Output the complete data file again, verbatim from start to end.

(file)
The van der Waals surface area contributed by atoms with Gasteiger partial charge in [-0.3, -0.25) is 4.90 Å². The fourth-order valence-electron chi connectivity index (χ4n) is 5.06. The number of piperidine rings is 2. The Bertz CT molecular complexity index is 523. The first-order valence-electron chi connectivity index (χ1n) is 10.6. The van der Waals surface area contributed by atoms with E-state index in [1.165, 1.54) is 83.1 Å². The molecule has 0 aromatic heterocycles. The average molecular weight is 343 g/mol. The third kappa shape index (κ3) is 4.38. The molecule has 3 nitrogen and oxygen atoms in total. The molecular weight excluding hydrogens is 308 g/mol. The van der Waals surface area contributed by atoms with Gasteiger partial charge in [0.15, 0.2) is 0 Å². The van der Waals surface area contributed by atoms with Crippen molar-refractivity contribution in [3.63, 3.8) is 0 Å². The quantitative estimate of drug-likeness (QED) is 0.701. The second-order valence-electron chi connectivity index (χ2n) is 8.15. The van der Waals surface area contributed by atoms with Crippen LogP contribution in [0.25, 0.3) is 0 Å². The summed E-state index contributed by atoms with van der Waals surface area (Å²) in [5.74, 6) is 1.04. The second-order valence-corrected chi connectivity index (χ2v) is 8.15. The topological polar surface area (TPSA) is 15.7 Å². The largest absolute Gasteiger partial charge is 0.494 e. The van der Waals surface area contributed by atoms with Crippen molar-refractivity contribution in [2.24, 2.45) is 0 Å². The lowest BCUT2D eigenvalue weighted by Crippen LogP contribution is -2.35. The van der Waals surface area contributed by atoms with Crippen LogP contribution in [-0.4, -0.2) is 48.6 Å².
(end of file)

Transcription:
The van der Waals surface area contributed by atoms with Gasteiger partial charge in [-0.3, -0.25) is 4.90 Å². The fourth-order valence-electron chi connectivity index (χ4n) is 5.06. The number of piperidine rings is 2. The Bertz CT molecular complexity index is 523. The first-order valence-electron chi connectivity index (χ1n) is 10.6. The van der Waals surface area contributed by atoms with E-state index in [1.165, 1.54) is 83.1 Å². The molecule has 0 aromatic heterocycles. The average molecular weight is 343 g/mol. The third kappa shape index (κ3) is 4.38. The molecule has 3 nitrogen and oxygen atoms in total. The molecular weight excluding hydrogens is 308 g/mol. The van der Waals surface area contributed by atoms with Gasteiger partial charge in [0.15, 0.2) is 0 Å². The van der Waals surface area contributed by atoms with Crippen molar-refractivity contribution in [3.63, 3.8) is 0 Å². The quantitative estimate of drug-likeness (QED) is 0.701. The second-order valence-electron chi connectivity index (χ2n) is 8.15. The van der Waals surface area contributed by atoms with Crippen LogP contribution in [0.25, 0.3) is 0 Å². The summed E-state index contributed by atoms with van der Waals surface area (Å²) in [5.74, 6) is 1.04. The second-order valence-corrected chi connectivity index (χ2v) is 8.15. The topological polar surface area (TPSA) is 15.7 Å². The largest absolute Gasteiger partial charge is 0.494 e. The van der Waals surface area contributed by atoms with Crippen molar-refractivity contribution in [2.24, 2.45) is 0 Å². The lowest BCUT2D eigenvalue weighted by Crippen LogP contribution is -2.35. The van der Waals surface area contributed by atoms with Crippen LogP contribution in [-0.4, -0.2) is 48.6 Å².